Solving acoustics on a 17' x 13'8"x 10' room for two channel

Cellcbern

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Jul 31, 2015
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In small room acoustics, you must treat the low frequency issues first and foremost. The fundamental low frequency issues produce harmonics that extend through the middle and higher range frequencies. If you treat the fundamentals, you minimize the impact at the middle and high frequencies. In a room this size and volume, you have major treatment issues starting at 33 Hz. and going through 225 Hz. Moving speakers around in a room this size and usage will not have the effect you desire. Treat the room fist and then set up within the treated room.
Question for you if I may: Is there a tradeoff between treating the ceiling and treating the floor? I could be wrong but my impression from what I've read and the many photos I've looked at is that in the pro studio space at least treatment of the ceiling is common and the floor (beyond carpeting) rare. Having treated the walls and ceiling I'm finding little audible difference so far when testing absorptive panels at the floor first reflection points. I'd appreciate your thoughts on this.
 

MTB Vince

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May 11, 2019
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Question for you if I may: Is there a tradeoff between treating the ceiling and treating the floor? I could be wrong but my impression from what I've read and the many photos I've looked at is that in the pro studio space at least treatment of the ceiling is common and the floor (beyond carpeting) rare. Having treated the walls and ceiling I'm finding little audible difference so far when testing absorptive panels at the floor first reflection points. I'd appreciate your thoughts on this.
I'm not Dennis but I can answer that. In a typical studio space the mixing desk will occupy the space where you might have placed absorptive traps on the floor for the first reflection. This would apply with 100% certainty to the nearfield monitors and likely mid or far field monitors as well. All mixing/mastering studios will incorporate absorptive ceiling cloud" treatments above the mix desk and MLP. Carefully aimed mid or farfield monitors using mid and high frequency horns with a narrow vertical throat profile to limit vertical dispersion will largely avoid exciting the floor and ceiling primary reflection points.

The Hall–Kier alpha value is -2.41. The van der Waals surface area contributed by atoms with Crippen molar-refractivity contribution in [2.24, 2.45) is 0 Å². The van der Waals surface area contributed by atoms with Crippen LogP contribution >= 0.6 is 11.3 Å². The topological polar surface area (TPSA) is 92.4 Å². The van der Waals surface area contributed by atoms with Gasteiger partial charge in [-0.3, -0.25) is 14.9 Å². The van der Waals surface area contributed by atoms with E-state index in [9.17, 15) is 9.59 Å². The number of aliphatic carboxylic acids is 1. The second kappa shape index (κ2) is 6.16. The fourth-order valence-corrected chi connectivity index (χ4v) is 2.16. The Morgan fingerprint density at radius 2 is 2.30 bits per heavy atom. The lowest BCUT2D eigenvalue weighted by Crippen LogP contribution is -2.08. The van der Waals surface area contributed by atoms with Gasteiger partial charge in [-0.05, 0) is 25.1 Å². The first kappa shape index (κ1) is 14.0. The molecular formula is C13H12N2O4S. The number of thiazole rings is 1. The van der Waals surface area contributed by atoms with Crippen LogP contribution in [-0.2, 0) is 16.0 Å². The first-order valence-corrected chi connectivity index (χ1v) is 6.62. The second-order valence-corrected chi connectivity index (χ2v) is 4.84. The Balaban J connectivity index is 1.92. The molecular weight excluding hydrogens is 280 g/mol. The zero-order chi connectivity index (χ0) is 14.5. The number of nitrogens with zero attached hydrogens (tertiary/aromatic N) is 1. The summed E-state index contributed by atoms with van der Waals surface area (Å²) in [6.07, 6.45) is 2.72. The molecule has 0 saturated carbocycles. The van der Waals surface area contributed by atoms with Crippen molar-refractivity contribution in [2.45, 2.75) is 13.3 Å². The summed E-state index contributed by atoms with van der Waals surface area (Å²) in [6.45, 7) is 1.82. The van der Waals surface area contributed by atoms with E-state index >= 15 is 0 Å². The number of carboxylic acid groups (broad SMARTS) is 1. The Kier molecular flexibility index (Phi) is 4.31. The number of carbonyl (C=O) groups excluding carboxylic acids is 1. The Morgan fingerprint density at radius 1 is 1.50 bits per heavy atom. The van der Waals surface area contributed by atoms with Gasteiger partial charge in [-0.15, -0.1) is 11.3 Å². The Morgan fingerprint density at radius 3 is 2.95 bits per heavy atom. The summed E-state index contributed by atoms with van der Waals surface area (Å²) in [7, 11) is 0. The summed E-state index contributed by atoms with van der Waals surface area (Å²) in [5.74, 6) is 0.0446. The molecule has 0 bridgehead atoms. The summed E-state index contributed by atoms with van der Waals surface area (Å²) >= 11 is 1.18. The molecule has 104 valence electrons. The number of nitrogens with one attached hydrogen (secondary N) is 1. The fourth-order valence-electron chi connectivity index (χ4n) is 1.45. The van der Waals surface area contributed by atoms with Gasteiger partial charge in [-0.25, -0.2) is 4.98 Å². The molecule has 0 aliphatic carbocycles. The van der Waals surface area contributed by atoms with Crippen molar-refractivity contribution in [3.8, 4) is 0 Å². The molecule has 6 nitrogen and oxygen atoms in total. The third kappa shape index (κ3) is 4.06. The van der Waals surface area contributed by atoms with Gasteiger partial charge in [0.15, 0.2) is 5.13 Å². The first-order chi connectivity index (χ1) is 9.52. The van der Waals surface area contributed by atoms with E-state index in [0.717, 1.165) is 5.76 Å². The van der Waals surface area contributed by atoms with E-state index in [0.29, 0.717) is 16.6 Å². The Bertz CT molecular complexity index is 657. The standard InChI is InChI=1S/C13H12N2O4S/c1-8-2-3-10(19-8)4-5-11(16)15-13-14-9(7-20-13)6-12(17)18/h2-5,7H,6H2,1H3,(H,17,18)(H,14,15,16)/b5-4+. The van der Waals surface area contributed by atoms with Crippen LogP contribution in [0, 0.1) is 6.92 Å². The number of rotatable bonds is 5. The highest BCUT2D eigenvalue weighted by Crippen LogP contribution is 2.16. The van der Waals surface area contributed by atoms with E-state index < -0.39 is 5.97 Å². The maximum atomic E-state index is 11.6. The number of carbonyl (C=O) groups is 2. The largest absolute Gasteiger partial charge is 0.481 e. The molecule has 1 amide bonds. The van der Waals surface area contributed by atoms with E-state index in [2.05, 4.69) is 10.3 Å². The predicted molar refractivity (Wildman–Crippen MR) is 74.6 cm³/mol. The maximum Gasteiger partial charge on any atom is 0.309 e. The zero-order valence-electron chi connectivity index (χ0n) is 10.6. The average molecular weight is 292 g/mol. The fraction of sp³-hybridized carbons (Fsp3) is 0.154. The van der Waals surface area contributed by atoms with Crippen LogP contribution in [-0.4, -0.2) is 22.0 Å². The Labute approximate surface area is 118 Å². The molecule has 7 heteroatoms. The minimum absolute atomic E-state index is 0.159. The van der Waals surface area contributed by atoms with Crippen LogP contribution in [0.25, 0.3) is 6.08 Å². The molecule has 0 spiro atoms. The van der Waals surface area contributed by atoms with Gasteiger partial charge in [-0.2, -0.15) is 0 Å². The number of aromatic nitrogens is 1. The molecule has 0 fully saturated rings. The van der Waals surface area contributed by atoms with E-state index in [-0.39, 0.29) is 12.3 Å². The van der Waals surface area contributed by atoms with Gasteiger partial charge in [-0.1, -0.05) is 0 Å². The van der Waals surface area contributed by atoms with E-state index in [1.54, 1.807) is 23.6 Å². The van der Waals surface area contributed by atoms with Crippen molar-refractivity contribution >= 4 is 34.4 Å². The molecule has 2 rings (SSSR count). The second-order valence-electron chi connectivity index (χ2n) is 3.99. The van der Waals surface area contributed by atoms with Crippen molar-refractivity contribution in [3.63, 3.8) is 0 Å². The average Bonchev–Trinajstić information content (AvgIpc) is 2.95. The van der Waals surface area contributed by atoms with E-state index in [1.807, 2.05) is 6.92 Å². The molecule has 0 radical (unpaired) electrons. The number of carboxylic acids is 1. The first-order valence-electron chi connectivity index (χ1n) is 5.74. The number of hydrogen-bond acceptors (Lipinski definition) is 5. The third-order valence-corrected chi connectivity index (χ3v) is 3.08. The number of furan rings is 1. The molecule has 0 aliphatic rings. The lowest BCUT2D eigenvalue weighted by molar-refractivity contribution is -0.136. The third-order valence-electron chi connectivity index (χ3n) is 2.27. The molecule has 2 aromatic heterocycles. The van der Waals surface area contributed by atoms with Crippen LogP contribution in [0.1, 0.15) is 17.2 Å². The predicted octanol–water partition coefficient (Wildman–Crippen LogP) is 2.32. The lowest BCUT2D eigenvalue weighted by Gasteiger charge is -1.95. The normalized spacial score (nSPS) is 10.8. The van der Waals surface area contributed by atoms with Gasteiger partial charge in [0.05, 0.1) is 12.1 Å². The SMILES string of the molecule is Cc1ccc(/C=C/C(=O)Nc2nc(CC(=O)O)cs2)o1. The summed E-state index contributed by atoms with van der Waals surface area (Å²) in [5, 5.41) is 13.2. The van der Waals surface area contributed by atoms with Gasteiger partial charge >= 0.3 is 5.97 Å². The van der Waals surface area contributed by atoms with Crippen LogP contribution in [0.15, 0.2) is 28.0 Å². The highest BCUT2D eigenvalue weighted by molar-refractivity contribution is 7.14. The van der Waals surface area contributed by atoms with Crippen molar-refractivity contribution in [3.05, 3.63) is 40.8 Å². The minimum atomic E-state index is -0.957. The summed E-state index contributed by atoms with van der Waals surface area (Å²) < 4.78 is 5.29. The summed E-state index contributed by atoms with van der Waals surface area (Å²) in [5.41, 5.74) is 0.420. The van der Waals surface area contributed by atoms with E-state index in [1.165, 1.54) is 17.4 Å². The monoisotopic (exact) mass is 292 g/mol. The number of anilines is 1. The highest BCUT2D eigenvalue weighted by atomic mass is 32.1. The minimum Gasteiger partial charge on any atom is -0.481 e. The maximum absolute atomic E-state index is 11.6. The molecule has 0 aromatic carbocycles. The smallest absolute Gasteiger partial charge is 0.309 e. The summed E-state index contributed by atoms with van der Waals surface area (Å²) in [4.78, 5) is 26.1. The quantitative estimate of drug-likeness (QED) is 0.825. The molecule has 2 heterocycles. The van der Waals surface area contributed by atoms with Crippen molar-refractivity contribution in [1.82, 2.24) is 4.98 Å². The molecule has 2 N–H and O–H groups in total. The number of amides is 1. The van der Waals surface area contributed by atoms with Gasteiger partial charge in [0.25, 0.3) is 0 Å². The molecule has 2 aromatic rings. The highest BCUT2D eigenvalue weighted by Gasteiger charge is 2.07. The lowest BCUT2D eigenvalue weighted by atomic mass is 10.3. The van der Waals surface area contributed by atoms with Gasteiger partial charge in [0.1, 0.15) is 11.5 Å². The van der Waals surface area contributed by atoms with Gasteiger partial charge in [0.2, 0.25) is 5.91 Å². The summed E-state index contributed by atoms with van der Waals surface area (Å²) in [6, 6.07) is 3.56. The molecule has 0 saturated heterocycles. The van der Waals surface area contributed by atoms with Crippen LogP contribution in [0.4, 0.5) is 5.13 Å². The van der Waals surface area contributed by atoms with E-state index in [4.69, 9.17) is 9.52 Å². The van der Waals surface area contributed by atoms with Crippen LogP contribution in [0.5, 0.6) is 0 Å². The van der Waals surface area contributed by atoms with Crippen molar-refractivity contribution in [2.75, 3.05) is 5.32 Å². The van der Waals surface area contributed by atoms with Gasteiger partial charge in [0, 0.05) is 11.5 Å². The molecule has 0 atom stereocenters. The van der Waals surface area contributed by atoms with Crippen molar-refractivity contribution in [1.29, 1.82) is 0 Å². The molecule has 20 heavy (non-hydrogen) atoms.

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Cellcbern

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Jul 31, 2015
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Washington, DC
I'm not Dennis but I can answer that. In a typical studio space the mixing desk will occupy the space where you might have placed absorptive traps on the floor for the first reflection. This would apply with 100% certainty to the nearfield monitors and likely mid or far field monitors as well. All mixing/mastering studios will incorporate absorptive ceiling cloud" treatments above the mix desk and MLP. Carefully aimed mid or farfield monitors using mid and high frequency horns with a narrow vertical throat profile to limit vertical dispersion will largely avoid exciting the floor and ceiling primary reflection points.

I'm not Dennis but I can answer that. In a typical studio space the mixing desk will occupy the space where you might have placed absorptive traps on the floor for the first reflection. This would apply with 100% certainty to the nearfield monitors and likely mid or far field monitors as well. All mixing/mastering studios will incorporate absorptive ceiling cloud" treatments above the mix desk and MLP. Carefully aimed mid or farfield monitors using mid and high frequency horns with a narrow vertical throat profile to limit vertical dispersion will largely avoid exciting the floor and ceiling primary reflection points.
I appreciate your comments. I used the pro audio space by way of comparison, but my question regarding potential tradeoffs was related to home listening rooms.
 

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